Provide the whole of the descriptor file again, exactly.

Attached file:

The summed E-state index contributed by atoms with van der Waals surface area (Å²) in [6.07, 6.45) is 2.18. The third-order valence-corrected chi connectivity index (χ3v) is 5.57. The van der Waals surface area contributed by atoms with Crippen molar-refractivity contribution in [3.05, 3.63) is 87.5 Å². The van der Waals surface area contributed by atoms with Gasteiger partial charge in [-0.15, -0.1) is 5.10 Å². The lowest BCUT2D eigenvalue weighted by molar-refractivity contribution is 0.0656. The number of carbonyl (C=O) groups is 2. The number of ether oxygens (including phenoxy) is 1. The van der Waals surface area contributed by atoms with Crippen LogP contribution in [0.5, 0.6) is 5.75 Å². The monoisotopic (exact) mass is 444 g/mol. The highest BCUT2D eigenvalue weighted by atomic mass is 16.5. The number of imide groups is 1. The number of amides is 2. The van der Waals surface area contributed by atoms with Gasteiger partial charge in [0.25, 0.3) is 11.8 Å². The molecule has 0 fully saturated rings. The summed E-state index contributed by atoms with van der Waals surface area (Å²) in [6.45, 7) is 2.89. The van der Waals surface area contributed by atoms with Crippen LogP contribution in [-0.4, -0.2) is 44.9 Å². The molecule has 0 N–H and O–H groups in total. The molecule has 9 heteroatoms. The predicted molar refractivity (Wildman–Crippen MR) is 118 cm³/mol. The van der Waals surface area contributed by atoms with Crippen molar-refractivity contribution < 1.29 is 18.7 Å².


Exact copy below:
The summed E-state index contributed by atoms with van der Waals surface area (Å²) in [6.07, 6.45) is 2.18. The third-order valence-corrected chi connectivity index (χ3v) is 5.57. The van der Waals surface area contributed by atoms with Crippen molar-refractivity contribution in [3.05, 3.63) is 87.5 Å². The van der Waals surface area contributed by atoms with Gasteiger partial charge in [-0.15, -0.1) is 5.10 Å². The lowest BCUT2D eigenvalue weighted by molar-refractivity contribution is 0.0656. The number of carbonyl (C=O) groups is 2. The number of ether oxygens (including phenoxy) is 1. The van der Waals surface area contributed by atoms with Crippen LogP contribution in [0.5, 0.6) is 5.75 Å². The monoisotopic (exact) mass is 444 g/mol. The highest BCUT2D eigenvalue weighted by atomic mass is 16.5. The number of imide groups is 1. The number of amides is 2. The van der Waals surface area contributed by atoms with Gasteiger partial charge in [0.25, 0.3) is 11.8 Å². The molecule has 0 fully saturated rings. The summed E-state index contributed by atoms with van der Waals surface area (Å²) in [6.45, 7) is 2.89. The van der Waals surface area contributed by atoms with Crippen LogP contribution in [-0.4, -0.2) is 44.9 Å². The molecule has 0 N–H and O–H groups in total. The molecule has 9 heteroatoms. The predicted molar refractivity (Wildman–Crippen MR) is 118 cm³/mol. The van der Waals surface area contributed by atoms with Crippen molar-refractivity contribution < 1.29 is 18.7 Å².